Tuesday, September 18, 2012

Be Informed. How the CTU Strike Reminded Me to THINK for myself

This Chicago Public School strike has demanded something of me that I haven’t had to give in quite some time in areas outside of my education and personal interests. I have had to research, make myself informed and develop my own opinion. I’m not lazy, that word implies a lack of effort across multiple facets, but what I have been is comfortable and trusting in people thinking for me. (Ok, so I just don’t want to be considered lazy…sue me).

With the slew of negative media backlash and supportive CTU citizens and friends I was forced to figure out where I stand with respect to the issues. All that said, I wasn’t quite well versed on all of the issues. Why are we striking? Why am I not getting paid to do this? Why aren’t the kids in school right now?  Is there any truth to what the other side is saying?  Why didn’t they just get this resolved earlier so I could sign the contract without even reading it and just know that I could reference it if needed?

With all those lingering why questions I had to do something. If I was going to take a stand and be a part of this movement, I had to be educated on what I was doing and why.

I tend to learn best through externally processing information. That is, I can read it, digest it, but I usually can come to a higher form of understanding by bouncing my idea off with someone else. I was so blessed to speak with some people who immediately supported the strike, reminding me of the importance of unions, the roles they’ve played in advocating change, and empowering me that the protest I was a part of is/was purposeful.

My conversations then lead to people who as my friend supported me, but offered some dissenting questions that truly challenged me to think about where I stood in relations to the people who were speaking on behalf of me (Karen Lewis) and where I stood with all of the issues that the CTU were rallying for. At some points, I didn’t have answers to their questions, and I had to go out and seek that information and then form an opinion for myself.  Through these conversations I learned the importance of thinking about how my actions impact others. I was reminded of the value in not putting blind faith in someone else to speak for you, rather to research something and think for yourself.

Lastly  I spoke with people who were vehemently opposed to the CTU strike. Some were respectful, and some weren’t. I learned the importance of maintaining your dignity, and not giving the other side anything nasty to say about you. To disagree with respect.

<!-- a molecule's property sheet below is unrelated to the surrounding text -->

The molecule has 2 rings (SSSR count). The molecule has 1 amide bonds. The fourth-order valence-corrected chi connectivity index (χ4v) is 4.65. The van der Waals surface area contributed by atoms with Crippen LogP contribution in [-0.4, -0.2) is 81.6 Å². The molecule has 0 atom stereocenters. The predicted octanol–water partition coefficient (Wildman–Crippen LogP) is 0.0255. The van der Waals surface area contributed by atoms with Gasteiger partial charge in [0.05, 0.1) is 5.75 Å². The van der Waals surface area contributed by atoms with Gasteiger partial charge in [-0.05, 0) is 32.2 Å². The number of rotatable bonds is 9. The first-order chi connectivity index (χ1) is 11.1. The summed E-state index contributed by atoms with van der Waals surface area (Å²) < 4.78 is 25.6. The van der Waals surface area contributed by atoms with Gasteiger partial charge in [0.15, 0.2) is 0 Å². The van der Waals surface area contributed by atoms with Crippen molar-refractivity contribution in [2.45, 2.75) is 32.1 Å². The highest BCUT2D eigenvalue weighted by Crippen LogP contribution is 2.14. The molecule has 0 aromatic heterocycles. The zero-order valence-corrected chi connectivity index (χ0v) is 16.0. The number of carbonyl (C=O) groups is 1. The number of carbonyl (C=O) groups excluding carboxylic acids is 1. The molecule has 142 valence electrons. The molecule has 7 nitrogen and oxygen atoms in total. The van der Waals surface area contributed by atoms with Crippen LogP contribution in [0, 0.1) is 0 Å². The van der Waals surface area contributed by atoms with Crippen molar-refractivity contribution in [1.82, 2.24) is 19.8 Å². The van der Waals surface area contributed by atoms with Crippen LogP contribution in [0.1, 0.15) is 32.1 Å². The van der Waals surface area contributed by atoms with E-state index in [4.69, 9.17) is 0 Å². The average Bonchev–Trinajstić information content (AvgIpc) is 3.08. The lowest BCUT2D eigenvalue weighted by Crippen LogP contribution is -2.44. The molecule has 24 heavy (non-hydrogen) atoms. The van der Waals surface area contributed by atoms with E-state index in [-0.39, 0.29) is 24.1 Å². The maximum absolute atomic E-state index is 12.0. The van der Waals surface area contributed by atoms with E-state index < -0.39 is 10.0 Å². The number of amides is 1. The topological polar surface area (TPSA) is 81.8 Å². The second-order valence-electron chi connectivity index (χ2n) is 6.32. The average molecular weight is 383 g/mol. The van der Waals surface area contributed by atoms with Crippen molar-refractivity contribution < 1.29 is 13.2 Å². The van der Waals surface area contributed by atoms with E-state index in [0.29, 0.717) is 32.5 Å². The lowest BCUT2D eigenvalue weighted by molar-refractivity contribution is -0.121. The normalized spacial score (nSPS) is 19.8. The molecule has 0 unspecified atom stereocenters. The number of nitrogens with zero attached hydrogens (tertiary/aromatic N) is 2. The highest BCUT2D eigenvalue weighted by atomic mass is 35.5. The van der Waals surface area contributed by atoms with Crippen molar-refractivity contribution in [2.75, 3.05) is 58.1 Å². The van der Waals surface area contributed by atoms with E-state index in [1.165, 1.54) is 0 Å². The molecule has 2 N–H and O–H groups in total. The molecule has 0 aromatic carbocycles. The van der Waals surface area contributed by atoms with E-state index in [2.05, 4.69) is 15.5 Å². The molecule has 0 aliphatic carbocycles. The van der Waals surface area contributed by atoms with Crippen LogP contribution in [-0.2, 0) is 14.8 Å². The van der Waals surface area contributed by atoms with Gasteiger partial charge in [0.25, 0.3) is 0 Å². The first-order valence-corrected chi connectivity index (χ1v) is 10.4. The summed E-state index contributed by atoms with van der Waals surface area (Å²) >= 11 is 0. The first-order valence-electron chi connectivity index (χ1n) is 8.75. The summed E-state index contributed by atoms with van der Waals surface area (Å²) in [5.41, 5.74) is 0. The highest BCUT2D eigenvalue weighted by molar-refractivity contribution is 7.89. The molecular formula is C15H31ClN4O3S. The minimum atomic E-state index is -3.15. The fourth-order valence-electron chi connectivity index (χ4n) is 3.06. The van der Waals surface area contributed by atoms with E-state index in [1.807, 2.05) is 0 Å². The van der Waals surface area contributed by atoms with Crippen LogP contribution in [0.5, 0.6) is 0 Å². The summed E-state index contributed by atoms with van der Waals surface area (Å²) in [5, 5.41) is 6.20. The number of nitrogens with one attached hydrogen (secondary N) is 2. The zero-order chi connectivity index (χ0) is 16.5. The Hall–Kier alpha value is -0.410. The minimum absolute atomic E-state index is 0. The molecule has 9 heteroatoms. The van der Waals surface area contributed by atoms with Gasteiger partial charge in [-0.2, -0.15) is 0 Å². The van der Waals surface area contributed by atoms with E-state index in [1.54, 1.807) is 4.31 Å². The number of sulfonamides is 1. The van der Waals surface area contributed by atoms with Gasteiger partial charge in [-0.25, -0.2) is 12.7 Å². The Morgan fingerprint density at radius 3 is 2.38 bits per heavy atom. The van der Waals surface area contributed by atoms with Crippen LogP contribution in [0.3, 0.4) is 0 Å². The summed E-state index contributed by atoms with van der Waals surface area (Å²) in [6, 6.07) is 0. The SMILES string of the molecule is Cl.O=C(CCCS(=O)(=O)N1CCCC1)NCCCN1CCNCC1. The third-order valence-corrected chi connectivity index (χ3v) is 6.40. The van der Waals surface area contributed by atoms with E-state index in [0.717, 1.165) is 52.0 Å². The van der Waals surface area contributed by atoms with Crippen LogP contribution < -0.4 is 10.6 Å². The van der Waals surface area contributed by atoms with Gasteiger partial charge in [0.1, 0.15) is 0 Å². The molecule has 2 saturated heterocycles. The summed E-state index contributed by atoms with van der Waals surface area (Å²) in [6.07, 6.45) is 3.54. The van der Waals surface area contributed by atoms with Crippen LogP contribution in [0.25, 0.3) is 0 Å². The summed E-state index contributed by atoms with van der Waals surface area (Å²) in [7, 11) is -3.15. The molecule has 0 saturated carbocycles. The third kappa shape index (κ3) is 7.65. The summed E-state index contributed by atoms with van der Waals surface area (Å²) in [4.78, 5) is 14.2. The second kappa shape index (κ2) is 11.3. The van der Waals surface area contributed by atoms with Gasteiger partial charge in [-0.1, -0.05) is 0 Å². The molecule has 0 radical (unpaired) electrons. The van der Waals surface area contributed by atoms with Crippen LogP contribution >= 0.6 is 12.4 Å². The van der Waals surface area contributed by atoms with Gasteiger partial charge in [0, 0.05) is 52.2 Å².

I read objective flowcharts which outlined the changes in the CPS teacher contracts over the years. I read articles that my co-workers posted  on Facebook which helped to articulate our sentiment in a way that others hadn’t. I read articles that were posted by one of my best friends, who just happens to be Mayor Emmanuel’s press secretary. I watched press conferences, read the literature that CTU handed out, spoke with my students and their parents during this strike.

Throughout all of these conversations, my mind was stimulated. I was in a state of cognitive dissonance…my thoughts, opinions and beliefs being affirmed, altered and changed. On some issues I strongly agreed with the CTU and felt justified in my strike participation. On other issues, I could see the merit in the CTU dissenting opinions.

The point of this post isn’t to give you a run down of where I personally stand on the issues, because I’m not an expert, I’m not in the negotiating room, and I’m still learning and understanding this contract.

The point of this post was to share the fact that I got informed. Please remind yourself to get informed. We’re voting on November 6th. There are preachers, rabbis and thought leaders in our places of worship,  on our TV screens and in our books telling us (with good intent I assume) how to think  and live our lives. Take into account what others are saying…but remember to get informed for yourself.

Today, I voted at my school on whether or not to continue the strike or end the strike. My vote was based on my understanding of accepting the new clauses of the tentative agreement, the previous contract, and the learning I had acquired over the past week with this strike experience. When I cast my vote, I felt really good. I felt like I made an informed decision

1 comment:

  1. This is such a complex issue and it is important that you examined multiple sides and facets through research, dialogue, and experience. This excellent article by Alex Kotlowitz states "if you asked 30 of his colleagues why they were striking, you’d get 30 different answers". Glad to know that you will be one who can give an informed answer!


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